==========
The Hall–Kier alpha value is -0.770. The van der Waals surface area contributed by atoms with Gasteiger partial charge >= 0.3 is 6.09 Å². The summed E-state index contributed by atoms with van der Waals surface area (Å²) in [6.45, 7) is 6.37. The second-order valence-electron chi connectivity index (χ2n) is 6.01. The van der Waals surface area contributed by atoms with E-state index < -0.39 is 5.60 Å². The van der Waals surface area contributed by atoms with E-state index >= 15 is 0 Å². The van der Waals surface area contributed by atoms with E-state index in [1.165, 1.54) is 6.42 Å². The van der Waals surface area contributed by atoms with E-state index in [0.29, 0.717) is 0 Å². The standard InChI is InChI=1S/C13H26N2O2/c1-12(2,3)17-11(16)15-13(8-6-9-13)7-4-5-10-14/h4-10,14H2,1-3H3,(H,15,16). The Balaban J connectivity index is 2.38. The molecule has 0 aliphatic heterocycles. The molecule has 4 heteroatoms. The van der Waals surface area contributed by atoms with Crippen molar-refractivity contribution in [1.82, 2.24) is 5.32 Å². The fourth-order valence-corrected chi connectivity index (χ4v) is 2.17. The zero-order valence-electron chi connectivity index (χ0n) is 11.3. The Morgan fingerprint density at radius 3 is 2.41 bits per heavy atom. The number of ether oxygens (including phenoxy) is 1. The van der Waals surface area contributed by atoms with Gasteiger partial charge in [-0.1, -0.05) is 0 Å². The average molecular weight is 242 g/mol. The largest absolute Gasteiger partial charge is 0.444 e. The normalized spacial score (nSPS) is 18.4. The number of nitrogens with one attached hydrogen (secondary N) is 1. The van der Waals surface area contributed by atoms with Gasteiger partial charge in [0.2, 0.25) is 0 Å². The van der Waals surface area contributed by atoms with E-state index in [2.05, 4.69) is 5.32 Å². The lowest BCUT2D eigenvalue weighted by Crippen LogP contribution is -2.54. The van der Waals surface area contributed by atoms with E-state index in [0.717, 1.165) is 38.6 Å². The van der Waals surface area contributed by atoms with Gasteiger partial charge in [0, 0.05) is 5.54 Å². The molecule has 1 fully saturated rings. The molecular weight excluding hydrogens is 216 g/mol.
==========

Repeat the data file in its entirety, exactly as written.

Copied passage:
The Hall–Kier alpha value is -0.770. The van der Waals surface area contributed by atoms with Gasteiger partial charge >= 0.3 is 6.09 Å². The summed E-state index contributed by atoms with van der Waals surface area (Å²) in [6.45, 7) is 6.37. The second-order valence-electron chi connectivity index (χ2n) is 6.01. The van der Waals surface area contributed by atoms with E-state index < -0.39 is 5.60 Å². The van der Waals surface area contributed by atoms with E-state index >= 15 is 0 Å². The van der Waals surface area contributed by atoms with E-state index in [1.165, 1.54) is 6.42 Å². The van der Waals surface area contributed by atoms with E-state index in [0.29, 0.717) is 0 Å². The standard InChI is InChI=1S/C13H26N2O2/c1-12(2,3)17-11(16)15-13(8-6-9-13)7-4-5-10-14/h4-10,14H2,1-3H3,(H,15,16). The Balaban J connectivity index is 2.38. The molecule has 0 aliphatic heterocycles. The molecule has 4 heteroatoms. The van der Waals surface area contributed by atoms with Crippen molar-refractivity contribution in [1.82, 2.24) is 5.32 Å². The fourth-order valence-corrected chi connectivity index (χ4v) is 2.17. The zero-order valence-electron chi connectivity index (χ0n) is 11.3. The Morgan fingerprint density at radius 3 is 2.41 bits per heavy atom. The number of ether oxygens (including phenoxy) is 1. The van der Waals surface area contributed by atoms with Gasteiger partial charge in [-0.1, -0.05) is 0 Å². The average molecular weight is 242 g/mol. The largest absolute Gasteiger partial charge is 0.444 e. The normalized spacial score (nSPS) is 18.4. The number of nitrogens with one attached hydrogen (secondary N) is 1. The van der Waals surface area contributed by atoms with Gasteiger partial charge in [0.2, 0.25) is 0 Å². The van der Waals surface area contributed by atoms with E-state index in [2.05, 4.69) is 5.32 Å². The lowest BCUT2D eigenvalue weighted by Crippen LogP contribution is -2.54. The van der Waals surface area contributed by atoms with E-state index in [0.717, 1.165) is 38.6 Å². The van der Waals surface area contributed by atoms with Gasteiger partial charge in [0, 0.05) is 5.54 Å². The molecule has 1 fully saturated rings. The molecular weight excluding hydrogens is 216 g/mol.